Ironman means so much to me. It's about chasing dreams and achieving big goals. It's about endurance, and proving to myself what I'm capable of. It's about health and fitness, and a milestone in my own personal transformation of the past few years. It's about being an athlete, something that I've wanted to be since I was a kid. And it's about all the people that have supported me and helped me get to this point, because I couldn't have done this alone.
Ironman has been over 2.5 years in the making, a long series of small incremental steps.
When I first started marathon training back in 2017, Ironman wasn't even on my radar. After I completed my first marathon in October 2017, I thought for sure I wouldn't ever do that again. But then I did another one, and the idea of ultra distances first seemed possible.
In March 2017, I signed up for Ironman 70.3 Whistler despite having never done a triathlon before, and had 4 months to figure it out. I did a Sprint Tri in May on a borrowed bike and somehow placed 2nd overall. I bought my first road bike a month before Whistler, and fell twice on my first ride learning how to clip in and out. I raced 70.3 Whistler in July, and I swear I was the only one without a fancy racing kit. I got my ass kicked that day, it was 95 degrees and I underestimated how tired my legs would be after the bike. But I finished, hitting my goal of going sub-6 hours. I was hooked on triathlon.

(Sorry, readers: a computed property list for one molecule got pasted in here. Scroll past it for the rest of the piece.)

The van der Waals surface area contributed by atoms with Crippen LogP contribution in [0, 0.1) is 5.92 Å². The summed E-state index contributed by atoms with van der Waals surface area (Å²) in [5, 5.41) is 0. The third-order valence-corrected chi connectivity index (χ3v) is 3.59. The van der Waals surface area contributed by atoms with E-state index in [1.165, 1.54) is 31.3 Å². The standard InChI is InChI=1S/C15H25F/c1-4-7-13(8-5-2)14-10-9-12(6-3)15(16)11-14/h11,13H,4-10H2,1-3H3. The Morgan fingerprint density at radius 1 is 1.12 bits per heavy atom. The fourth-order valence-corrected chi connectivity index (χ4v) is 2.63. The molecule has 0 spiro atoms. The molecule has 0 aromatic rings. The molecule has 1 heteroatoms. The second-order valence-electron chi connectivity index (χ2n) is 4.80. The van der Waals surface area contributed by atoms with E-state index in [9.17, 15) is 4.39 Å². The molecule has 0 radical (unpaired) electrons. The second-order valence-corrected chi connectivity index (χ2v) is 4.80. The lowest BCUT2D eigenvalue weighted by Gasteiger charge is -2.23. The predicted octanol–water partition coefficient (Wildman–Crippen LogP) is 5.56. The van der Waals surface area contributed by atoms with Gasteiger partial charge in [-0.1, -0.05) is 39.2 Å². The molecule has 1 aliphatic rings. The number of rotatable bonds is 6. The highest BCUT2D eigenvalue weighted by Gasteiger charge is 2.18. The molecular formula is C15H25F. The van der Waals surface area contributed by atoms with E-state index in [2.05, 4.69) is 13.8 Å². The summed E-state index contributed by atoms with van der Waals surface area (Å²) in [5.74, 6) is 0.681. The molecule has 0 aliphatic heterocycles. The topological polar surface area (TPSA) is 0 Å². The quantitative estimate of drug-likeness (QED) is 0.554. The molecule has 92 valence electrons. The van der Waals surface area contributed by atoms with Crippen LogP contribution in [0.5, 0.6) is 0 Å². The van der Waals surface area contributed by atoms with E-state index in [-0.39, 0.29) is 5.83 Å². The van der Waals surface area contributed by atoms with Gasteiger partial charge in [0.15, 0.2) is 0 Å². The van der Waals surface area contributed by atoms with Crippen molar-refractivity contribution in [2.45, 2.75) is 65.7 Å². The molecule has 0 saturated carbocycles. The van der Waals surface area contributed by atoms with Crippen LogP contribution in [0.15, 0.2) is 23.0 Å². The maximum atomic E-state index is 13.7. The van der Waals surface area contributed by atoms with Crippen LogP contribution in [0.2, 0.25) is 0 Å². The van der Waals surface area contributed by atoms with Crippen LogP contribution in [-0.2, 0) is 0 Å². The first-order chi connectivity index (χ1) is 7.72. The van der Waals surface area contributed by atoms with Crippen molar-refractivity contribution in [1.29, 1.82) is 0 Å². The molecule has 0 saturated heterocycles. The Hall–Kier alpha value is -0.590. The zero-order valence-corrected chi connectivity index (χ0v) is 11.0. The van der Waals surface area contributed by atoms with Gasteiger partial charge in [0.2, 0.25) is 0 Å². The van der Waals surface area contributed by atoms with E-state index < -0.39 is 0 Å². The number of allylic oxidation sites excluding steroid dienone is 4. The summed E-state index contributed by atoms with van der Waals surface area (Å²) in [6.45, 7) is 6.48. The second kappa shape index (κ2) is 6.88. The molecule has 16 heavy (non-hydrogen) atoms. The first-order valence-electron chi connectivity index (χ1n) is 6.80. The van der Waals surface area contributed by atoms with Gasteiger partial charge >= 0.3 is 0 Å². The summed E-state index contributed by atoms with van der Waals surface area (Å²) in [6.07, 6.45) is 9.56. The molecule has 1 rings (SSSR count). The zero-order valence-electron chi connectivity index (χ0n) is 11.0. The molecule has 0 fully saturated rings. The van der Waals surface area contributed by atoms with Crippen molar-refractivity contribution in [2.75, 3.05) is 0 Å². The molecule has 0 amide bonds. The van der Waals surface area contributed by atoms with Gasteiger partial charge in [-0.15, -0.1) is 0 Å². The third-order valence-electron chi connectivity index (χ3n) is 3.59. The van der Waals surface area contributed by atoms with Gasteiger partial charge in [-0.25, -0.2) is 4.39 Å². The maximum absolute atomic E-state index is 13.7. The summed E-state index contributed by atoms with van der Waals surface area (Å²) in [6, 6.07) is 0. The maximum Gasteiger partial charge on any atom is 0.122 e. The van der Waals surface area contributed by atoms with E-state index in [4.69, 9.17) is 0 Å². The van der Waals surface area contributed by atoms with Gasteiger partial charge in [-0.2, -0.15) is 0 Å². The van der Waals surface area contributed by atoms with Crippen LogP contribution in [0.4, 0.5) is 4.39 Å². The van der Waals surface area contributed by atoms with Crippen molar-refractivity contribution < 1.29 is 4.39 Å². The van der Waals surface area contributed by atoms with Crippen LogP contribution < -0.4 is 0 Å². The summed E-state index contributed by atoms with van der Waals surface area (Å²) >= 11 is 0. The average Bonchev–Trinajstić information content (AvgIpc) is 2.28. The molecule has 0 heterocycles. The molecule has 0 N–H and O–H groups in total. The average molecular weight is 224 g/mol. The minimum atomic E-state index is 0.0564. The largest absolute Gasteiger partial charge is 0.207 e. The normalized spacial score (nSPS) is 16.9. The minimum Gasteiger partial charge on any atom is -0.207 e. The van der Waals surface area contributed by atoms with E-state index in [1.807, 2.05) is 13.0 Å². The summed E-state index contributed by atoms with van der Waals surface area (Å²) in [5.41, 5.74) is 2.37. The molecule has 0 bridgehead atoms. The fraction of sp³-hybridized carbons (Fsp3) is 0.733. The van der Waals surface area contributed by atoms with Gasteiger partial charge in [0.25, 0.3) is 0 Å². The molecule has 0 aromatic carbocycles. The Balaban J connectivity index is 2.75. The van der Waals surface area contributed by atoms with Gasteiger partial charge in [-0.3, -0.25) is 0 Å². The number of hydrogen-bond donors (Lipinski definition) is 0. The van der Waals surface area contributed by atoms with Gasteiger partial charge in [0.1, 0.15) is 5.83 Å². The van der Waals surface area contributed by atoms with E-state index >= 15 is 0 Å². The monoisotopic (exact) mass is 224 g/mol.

In January of 2019, I officially registered for Ironman Santa Rosa and started my Ironman training.
Before I even registered for Ironman Santa Rosa, I knew what I wanted the overall experience to look like... An Airbnb somewhere remote and quiet along the Russian River, a weekend with Ashley and some of my closest friends to share this experience with me. I imagined a family dinner at the Airbnb the night before where we make homemade pasta. I imagined my friends doing wine tasting in Healdsburg, and taking a momentary break from their own fun day to see me ride by. Of course, Ironman is about finishing the race, but going into race weekend, my most important intention was to enjoy the weekend and be able to share this experience with some of my favorite people. Sure, I stayed up a little too late (11pm) the night before the race, but it was okay and we were having a blast.
I wasn't that nervous going into race weekend. There are a lot of logistics, but I had done the drill once already with 70.3 Whistler. There are a lot of variables... weather was looking perfect, a nice 72 degree day... I had done a dress rehearsal a couple weeks back and felt great about my fueling plan... my bike was fresh out of the shop with a tune up and was feeling buttery. Most of all, I knew I was trained and fit, and I didn't fear the distance. I knew it would be a long tough day, but the true challenge would be going sub-12 hours. I was ready to go.